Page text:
ACL reconstruction


Ligaments are bands of fibrous tissue that connect bone to bones (tendons connect muscles to bones). The two ligaments that keep the knee joint together and keep the joint stable are the two cruciate ligaments – the Anterior Cruciate Ligament ('ACL') and the Posterior Cruciate Ligament ('PCL') – which cross over each other forming an 'x' shape (hence the word 'cruciate' which means 'like a cross'). The ACL is more prone to injury – known as an ACL rupture than the PCL.

Preoperative Instructions

  • Existing medication(s) – some medications can impact surgery, especially any anti-coagulant medication and medicine for diabetes; we will advise if any of your medication needs to be stopped (and when) well ahead of the day of surgery. Any other medication should be taken the morning of surgery with a little water (half a cup maximum).
  • You should not shave (or wax) skin near where any surgical incisions will be made.
  • No solid foods (cow's milk and drinks containing cow's milk are considered food) should be consumed within 6 hours of surgery; clear fluids (e.g. water, cordial) may be consumed until 3 hours before surgery and then nil by mouth from that point.
  • Please advise us if you have a cold or fever, a cough or any other injuries or infections (e.g.: urinary tract infection or cuts/tears to the skin) – your procedure may need to be postponed as any of these may make anaesthesia or surgery unsafe.
  • Please bring all imaging (e.g.: x-rays / CT scans / MRI scans) with you to hospital.
  • Please come to hospital at least one hour before your planned surgery, unless we advise you otherwise.

In very general terms make sure you follow a healthy and balanced diet before surgery and continue any regular physical activity up until the day of the procedure. If you smoke, you should ideally stop smoking at least four weeks before the procedure and otherwise as a minimum at least one week before.


Most ACL reconstruction procedures are completed using arthroscopic techniques and are conducted under a general anaesthetic.

Once the anesthetic has taken effect, the knee joint is checked to see if the ACL has in fact been damaged and whether there has been any other soft tissue damage in the knee. Where the ACL needs to be repaired then a replacement ligament is sourced, either an 'allograph' (a donor tendon) or another one of the patient's tendons is used (often a hamstring). The replacement tendon graft is then made to match the original ACL and is fitted to the knee joint.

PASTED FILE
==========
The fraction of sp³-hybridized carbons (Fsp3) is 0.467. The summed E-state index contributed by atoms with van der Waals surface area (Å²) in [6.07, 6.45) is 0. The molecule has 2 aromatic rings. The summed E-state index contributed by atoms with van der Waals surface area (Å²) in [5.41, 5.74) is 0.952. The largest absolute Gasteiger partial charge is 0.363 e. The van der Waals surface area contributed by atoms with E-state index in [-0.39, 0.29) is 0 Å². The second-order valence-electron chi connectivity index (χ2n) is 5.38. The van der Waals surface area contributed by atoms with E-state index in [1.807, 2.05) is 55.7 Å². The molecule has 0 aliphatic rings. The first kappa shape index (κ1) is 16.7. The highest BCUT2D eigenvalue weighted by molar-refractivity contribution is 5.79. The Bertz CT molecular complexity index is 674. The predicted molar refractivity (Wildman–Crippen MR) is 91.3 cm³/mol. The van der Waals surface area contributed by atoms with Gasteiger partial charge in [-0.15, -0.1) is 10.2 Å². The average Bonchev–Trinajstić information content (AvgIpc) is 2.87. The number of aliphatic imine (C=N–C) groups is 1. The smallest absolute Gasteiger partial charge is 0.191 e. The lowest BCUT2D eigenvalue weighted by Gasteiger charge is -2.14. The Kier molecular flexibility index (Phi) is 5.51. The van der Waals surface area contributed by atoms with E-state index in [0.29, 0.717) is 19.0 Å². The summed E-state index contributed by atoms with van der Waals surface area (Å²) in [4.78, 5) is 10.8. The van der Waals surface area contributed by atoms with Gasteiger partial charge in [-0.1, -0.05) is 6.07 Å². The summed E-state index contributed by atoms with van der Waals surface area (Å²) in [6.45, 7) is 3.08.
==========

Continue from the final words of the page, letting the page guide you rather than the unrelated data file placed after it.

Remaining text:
This is generally performed via arthroscopy where a number of small (1cm) incisions are made around the knee to allow surgical instruments and a miniature video camera access to the joint. If there has been any damage to either cartilage and/or meniscus tissue this is repaired, and any remaining section of the original ACL are also removed. The replacement ligament is then fitted and checked for the correct tension and stability, and the joint is then also checked to make sure it has the correct range of movement. Once everything is functioning as it should, the surgical instruments and camera are removed, and the incisions are closed.

Postoperative Instructions

After arthroscopic ACL reconstruction surgery most patients are able to return home the same day. Patients are strongly advised not to drive, return to work or make any important decisions until the next day, due to the continuing effect of the anaesthetic. A crutch may be given to the patient if needed before returning home.

Any pain and/or swelling from the surgery generally reduces over 24-48 hours. Recovery however can take 4-6 months and a specific rehabilitation exercise program must be followed to achieve this - more details on this program is given to patients after surgery.

The operative site needs to be kept clean and dry for the first 2 weeks until sutures are removed. The range of motion brace (ROM) will remain locked for the first 1-2 weeks in order to maintain full extension. Thereafter, the brace will be unlocked to 90 degrees (till week 4) and thereafter weaned off.


As with any surgery, after the procedure there is always a risk of:

  • Pain.
  • Bleeding.
  • Scarring.
  • Infection (of the incision site, or in the chest).
  • Blood clot (leg or lung).
  • Stroke.
  • Heart attack.

Some specific risks of ACL reconstruction surgery include:

  • Nerve damage causing short (or longer term) numbness around the knee.
  • Damage to blood vessels.
  • Where the graft is taken from another part of the body, pain in that area.
  • Issues with the ligament graft (e.g.: scarring, loosening, stretching).
  • Issues with any components (e.g.: screws) use to fix the ligament graft in place.

Related Information

ACL rupture